r to residents, children,
visitors and pets, working
animals and o ther “non-targ
• You need s pecialized equ
ipment - two l arge metal bar
s – to release the enormous
tension and pry open the s
pring-loaded s teel jaws of m
any of the mod ern leg-hold
wolf traps. How many hik
ers and dog w alkers carry m
• Snares, leth al hair-trigger
wire lassos se t at neck heigh
t, tighten as th e victim
struggles, c utting off blood
flow to the br ain.
• Traps and s nares can be s
et just 10 feet from trails. Th
ey are baited w ith strong-
smelling ba it, easily luring
animals includ ing dogs into t
If these propo sals are appr
oved by Fish and Game, wo
lf trapping wi ll be
allowed nearl y everywhere
across Idaho . In the popul
ar Boise footh ills,
only the first few miles of t
rails are off li mits. In the B
ogus area, bo th
traps and sna res will be all
owed, and the trapping sea
son will exten d for
six months of the year. The
se expanded wolf trapping
proposals im pact
public and/or private land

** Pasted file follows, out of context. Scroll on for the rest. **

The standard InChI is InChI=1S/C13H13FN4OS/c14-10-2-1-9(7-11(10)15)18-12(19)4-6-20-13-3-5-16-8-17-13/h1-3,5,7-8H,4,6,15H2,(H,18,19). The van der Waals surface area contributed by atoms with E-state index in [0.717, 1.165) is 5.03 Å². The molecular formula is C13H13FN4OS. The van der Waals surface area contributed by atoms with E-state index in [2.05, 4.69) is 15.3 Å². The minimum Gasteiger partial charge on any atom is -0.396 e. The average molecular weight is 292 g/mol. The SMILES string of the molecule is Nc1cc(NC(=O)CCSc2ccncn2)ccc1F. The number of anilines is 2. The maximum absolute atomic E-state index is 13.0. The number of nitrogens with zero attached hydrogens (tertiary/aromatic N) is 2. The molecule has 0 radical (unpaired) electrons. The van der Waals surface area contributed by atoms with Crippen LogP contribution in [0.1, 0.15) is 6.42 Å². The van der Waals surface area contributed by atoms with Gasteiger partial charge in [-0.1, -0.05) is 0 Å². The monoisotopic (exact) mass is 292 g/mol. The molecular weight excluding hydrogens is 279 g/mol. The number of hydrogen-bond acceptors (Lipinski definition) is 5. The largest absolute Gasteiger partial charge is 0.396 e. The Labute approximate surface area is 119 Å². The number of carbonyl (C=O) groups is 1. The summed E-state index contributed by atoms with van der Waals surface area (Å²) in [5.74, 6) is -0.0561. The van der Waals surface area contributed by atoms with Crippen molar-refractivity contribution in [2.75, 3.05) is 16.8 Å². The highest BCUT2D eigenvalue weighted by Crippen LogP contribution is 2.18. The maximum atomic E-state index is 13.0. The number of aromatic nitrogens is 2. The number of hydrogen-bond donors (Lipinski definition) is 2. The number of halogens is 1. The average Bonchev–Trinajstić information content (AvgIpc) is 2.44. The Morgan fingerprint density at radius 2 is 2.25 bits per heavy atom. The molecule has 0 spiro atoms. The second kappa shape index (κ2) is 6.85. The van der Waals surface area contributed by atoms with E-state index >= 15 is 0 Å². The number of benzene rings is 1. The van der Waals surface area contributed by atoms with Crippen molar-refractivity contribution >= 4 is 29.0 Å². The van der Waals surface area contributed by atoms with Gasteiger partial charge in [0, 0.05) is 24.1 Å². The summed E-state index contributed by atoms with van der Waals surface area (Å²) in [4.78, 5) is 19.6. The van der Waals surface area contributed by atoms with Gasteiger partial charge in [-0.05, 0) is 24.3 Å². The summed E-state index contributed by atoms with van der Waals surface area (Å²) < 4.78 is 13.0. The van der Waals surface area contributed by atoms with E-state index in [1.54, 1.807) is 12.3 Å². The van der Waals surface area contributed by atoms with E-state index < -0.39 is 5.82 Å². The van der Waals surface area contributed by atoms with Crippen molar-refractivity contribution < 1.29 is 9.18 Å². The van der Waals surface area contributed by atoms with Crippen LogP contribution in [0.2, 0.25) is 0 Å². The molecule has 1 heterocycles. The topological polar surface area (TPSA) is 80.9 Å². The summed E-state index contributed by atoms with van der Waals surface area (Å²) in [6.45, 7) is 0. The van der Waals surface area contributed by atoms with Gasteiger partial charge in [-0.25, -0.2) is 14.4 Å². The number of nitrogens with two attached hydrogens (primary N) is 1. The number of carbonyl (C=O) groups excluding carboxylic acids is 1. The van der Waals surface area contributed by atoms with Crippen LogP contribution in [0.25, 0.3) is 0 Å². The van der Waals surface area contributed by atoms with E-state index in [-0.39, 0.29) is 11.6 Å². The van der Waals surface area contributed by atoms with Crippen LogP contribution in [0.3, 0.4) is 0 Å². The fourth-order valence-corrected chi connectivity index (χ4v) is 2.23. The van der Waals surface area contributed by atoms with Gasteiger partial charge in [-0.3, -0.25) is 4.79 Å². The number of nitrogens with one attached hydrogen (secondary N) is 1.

in the open sp aces surroun
Much of the w orld has alrea
dy outlawed t rapping.
Is this what w e, the people
of Idaho, wan t in our forest
and deserts, r ight next to o
ur trails? Is th is the reputat
ion we want
for our state?
The Commissi oners of the Id
aho Departme nt of Fish and
Game are pro-
posing these w olf-trapping ex
pansions. Our elected govern
the commissio ners.
Tell them wha t YOU think.
Tell them w hat YOU want
YOU CAN WRIT E AND/OR CAL
L the officials on this list to e
your concerns and opinions.
And please CO ME SPEAK BEF
THE FISH AND GAME COMM
ISSIONERS AT THE PUBLIC H
on March 12 a t 7pm at: Wash
ington Group –
Main Auditoriu m 720 East Pa
rk Blvd., Boise ID 83712
If you sign up at the door, yo
u will be allow ed to speak fo
three minutes .
GOVERNOR BR AD LITTLE
Tel: (208) 3 34-2100 - Em
ail: [email protected] gov.idaho.gov
SAM EATON, P olicy Director
for Governor L ittle
Tel: (208) 3 34-2100 - Em
ail: sam.eaton @gov.idaho.go
The Boise are a is part of Id
aho Fish and Game’s South
ED SCHRIEVER , Idaho Fish